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Reflecting on Davos 2018: Technology Interventions in a Fractured World

Feature Article | February 5, 2018 by Deepak Krishnamurthy

Once a year, leaders from the public and private sector make the trek to a small village hidden within the Swiss Alps for the World Economic Forum (WEF).

The location choice dates back to Thomas Mann’s novel “The Magic Mountain,” which describes the journey of a young man who goes to Davos to stay at a retreat for three weeks and ends up spending seven years. Time Magazine’s review of the novel highlights how “in a high and chilly retreat, perspective of life changes.”

So, it is only fitting that 94 years after “The Magic Mountain,” we need a new perspective to deal with the unprecedented disruption that is transforming societies globally. The WEF aimed to build this perspective at this year’s meeting focused on “Creating a Shared Future in a Fractured World.”

The week I spent at Davos  emphasized what many of us already know. The future requires new paradigms, breaking barriers across industries, countries, religions, and bridging gaps between public and private entities.  To do this, we need to harness the power of technology to tackle some of the world’s most intractable problems.

To deal with the unprecedented disruption transforming societies globally today, we need a new perspective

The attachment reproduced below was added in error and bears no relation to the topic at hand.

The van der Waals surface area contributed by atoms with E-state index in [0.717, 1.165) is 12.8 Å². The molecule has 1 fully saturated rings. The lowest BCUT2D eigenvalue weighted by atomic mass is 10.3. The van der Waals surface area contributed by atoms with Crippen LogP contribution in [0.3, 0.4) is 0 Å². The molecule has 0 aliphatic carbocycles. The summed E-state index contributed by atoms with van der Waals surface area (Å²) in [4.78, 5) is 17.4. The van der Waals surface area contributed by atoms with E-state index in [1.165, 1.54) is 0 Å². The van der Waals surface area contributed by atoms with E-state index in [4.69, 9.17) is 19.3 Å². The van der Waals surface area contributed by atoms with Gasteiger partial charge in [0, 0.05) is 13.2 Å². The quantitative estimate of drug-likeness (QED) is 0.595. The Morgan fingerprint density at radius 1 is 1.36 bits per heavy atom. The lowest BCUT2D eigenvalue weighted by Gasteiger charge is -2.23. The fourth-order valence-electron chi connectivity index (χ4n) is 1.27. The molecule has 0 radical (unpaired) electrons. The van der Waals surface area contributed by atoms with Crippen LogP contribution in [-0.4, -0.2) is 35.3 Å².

At the same time, the speed of technology disruption is growing exponentially. In the past, fundamentally disruptive technologies like the printing press, the mechanical loom, and the steam engine changed how people worked and eliminated millions of jobs, but also created new opportunities. It took decades — if not centuries — to impact society, allowing for people and economies to adapt to the change.

However, today, we do not have the luxury of time. Automation will impact whole classes of workers within years, not decades. The divide between the digital literate and the digital laggard is becoming larger and harder to overcome. This needs to be addressed today — not tomorrow, not next week — or else we risk creating “lost generations.”

Digital inclusion goes beyond digital literacy. It is increasingly a fundamental human right to get access to internet, mobile, and other basic digital services. Having a digital identity is becoming a prerequisite to getting access to financial services, healthcare, and citizen services. Today, this is often de-prioritized due to the financial burden and the complexity associated with building digital infrastructure.

In the past, small and medium businesses (SMBs) have been a big source of employment. The Organization for Economic Cooperation and Development (OECD) estimates that about 70% of new jobs are created by SMBs. In a world dominated by digital giants, societies must proactively incentivize entrepreneurs to compete effectively and create new jobs.

If we don’t address these big challenges today, we risk an extremely fractured future.

We are in need of a massive intervention across three key pillars to safeguard our future.

1. Digital Education